The bezel was not attached and the glass was very dusty. This image shows the bezel off.  The label on the face says "A. Claus Time"  This was perhaps a Jewelry/Clock/Watch repair shop.
This image shows the clock with the face removed.  This particular model had the movement installed at an angle.  This is by design. Note the stamp of "Ansonia Clock Co." and the number "10".  This stamp tells us that the clock/movement was made in 1910.
Clock repair can be like being an archaeologist.  Uncovering the historical past.  Here we see an interesting repair.  The pendulum on this c…

Friedrich Mauthe Schwenningen Desk Clock

In for repair is a Mauthe desk clock.  This is a one day clock with a musical alarm.  Here is a closeup picture of the face.  Notice the logo, F M S and the eagle.  This is the logo for Friedrich Mauthe of Schwenningen, Germany.  The town if famous for Carnival celebrations.

According to Wikipedia, Friedrich Mauthe's started the business in 1844.  His sons Christian (1845-1909) and Jakob (1847-1915) took over the management of the family business in 1876 . In 1886 Mauthe started manufacturing its own springs. In 1899 , the company made its own housing. Around 1900, alarm clocks , pendulum clocks, grandfather clocks, buffet clocks and office clocks were offered, at that time the number of employees was approximately 1,100.   For more information about the maker follow this link.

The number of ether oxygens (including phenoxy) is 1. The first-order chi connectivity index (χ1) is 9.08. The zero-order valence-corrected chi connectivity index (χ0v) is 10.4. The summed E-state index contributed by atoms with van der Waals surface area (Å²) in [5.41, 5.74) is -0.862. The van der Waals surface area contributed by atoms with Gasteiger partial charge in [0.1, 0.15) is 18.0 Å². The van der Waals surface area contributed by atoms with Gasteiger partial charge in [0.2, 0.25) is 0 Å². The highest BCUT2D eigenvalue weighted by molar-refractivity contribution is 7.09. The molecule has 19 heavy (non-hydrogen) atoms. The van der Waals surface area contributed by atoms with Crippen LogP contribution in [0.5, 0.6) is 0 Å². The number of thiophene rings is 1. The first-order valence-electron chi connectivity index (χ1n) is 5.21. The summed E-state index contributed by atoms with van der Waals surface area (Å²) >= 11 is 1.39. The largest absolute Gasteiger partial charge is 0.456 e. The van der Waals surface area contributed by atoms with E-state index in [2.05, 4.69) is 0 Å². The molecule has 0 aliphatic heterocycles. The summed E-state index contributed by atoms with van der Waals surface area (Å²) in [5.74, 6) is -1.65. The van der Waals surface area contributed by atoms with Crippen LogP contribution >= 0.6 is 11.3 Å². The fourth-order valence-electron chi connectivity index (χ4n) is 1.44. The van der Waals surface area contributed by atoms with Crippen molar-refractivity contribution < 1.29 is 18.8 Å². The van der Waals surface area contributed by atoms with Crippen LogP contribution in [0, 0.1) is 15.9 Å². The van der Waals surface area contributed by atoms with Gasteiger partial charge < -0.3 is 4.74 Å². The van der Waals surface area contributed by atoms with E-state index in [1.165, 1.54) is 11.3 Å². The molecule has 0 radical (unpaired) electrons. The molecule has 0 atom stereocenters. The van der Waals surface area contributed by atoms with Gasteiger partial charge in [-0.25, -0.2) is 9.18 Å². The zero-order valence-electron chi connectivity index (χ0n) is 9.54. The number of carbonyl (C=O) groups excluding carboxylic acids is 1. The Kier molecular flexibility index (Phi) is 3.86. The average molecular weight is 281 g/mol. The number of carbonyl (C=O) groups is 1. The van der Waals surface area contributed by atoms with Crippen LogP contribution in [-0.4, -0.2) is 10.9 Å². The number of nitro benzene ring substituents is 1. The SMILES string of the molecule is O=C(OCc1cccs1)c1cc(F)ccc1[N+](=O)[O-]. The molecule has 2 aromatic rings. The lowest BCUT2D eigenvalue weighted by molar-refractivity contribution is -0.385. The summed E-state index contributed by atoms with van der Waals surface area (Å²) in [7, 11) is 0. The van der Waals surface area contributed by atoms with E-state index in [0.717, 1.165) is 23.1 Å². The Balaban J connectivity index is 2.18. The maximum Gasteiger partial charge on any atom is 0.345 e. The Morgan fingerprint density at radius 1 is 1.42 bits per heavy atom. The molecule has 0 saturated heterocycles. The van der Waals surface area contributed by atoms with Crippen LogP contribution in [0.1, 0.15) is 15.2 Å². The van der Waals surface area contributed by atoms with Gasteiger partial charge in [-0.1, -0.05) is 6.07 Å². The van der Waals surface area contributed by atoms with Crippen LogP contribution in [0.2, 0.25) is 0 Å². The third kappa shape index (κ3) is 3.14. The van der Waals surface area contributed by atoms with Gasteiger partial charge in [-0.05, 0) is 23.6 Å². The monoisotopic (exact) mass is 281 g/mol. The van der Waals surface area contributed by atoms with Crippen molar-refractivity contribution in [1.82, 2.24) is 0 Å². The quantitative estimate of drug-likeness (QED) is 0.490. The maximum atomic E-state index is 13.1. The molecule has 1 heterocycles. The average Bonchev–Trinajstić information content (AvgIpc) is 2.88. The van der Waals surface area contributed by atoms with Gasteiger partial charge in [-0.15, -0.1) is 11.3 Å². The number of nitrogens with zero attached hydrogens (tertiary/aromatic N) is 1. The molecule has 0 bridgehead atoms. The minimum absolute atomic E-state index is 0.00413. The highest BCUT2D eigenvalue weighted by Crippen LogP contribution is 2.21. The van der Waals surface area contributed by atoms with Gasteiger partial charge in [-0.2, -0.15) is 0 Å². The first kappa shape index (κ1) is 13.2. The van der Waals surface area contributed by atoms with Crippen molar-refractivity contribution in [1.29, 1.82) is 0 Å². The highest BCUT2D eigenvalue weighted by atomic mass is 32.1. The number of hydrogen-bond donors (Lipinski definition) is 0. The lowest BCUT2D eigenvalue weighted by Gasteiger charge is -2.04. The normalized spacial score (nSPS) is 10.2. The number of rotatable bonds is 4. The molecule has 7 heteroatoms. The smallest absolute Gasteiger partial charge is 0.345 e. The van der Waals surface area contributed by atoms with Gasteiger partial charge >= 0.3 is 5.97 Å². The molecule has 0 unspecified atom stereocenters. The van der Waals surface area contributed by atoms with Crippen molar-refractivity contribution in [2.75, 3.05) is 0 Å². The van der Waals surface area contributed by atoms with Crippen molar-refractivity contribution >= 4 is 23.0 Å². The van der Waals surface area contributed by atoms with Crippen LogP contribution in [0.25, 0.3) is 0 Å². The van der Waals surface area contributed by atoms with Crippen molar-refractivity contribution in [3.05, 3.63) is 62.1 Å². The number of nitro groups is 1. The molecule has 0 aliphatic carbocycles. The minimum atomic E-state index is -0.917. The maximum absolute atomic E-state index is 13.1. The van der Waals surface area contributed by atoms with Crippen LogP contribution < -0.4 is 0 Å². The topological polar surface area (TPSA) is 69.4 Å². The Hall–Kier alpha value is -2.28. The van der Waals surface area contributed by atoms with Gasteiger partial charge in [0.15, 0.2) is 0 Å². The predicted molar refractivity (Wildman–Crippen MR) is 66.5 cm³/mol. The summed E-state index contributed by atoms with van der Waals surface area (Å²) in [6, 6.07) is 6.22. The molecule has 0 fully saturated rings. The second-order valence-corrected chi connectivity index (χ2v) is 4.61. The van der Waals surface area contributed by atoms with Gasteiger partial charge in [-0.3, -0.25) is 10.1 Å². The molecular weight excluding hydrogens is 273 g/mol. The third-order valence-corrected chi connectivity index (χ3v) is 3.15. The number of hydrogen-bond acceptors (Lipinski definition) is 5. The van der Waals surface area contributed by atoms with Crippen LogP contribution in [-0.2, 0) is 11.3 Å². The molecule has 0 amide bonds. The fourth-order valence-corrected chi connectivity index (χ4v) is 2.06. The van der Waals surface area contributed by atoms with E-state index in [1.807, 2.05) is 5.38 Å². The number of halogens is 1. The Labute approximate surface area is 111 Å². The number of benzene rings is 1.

The initial reported problem was that  the winding mechanism on the time side slipped.  After examination and disassembly, it was found that the click, click spring, & click wheel were damaged.  The ent…

Gustov Becker - Delft Blue Holland Wall Clock

In for repair is a Gustov Becker Blue Delft Holland wall clock.  The movement is stamped with the Gustov Becker stamp marked Germany, this clock is an early 1900’s (1910) 8 day clock  movement.  The face depicts a native Holland scene in a Delft blue and white decoration. I believe this movement is slightly older than the early 1900's.  Notice there are no screws holding the plates together.  Only taper pins.

More information about Gustov Eduard Becker.  His clock company.

This image shows the movement removed from the case.

Follow the arrows, the mainspring is removed.  It is easy to see the damaged click and the solder repair of the winding arbor and wheel.  This is not a good repair but is solid so the decision was to leave this repair intact. The mainspring let go because the click did not hold.  This could have caused even more damage to the movement.  This movement was lucky that no other wheels of the movement were damaged.  The image below shows the damaged click.  This cl…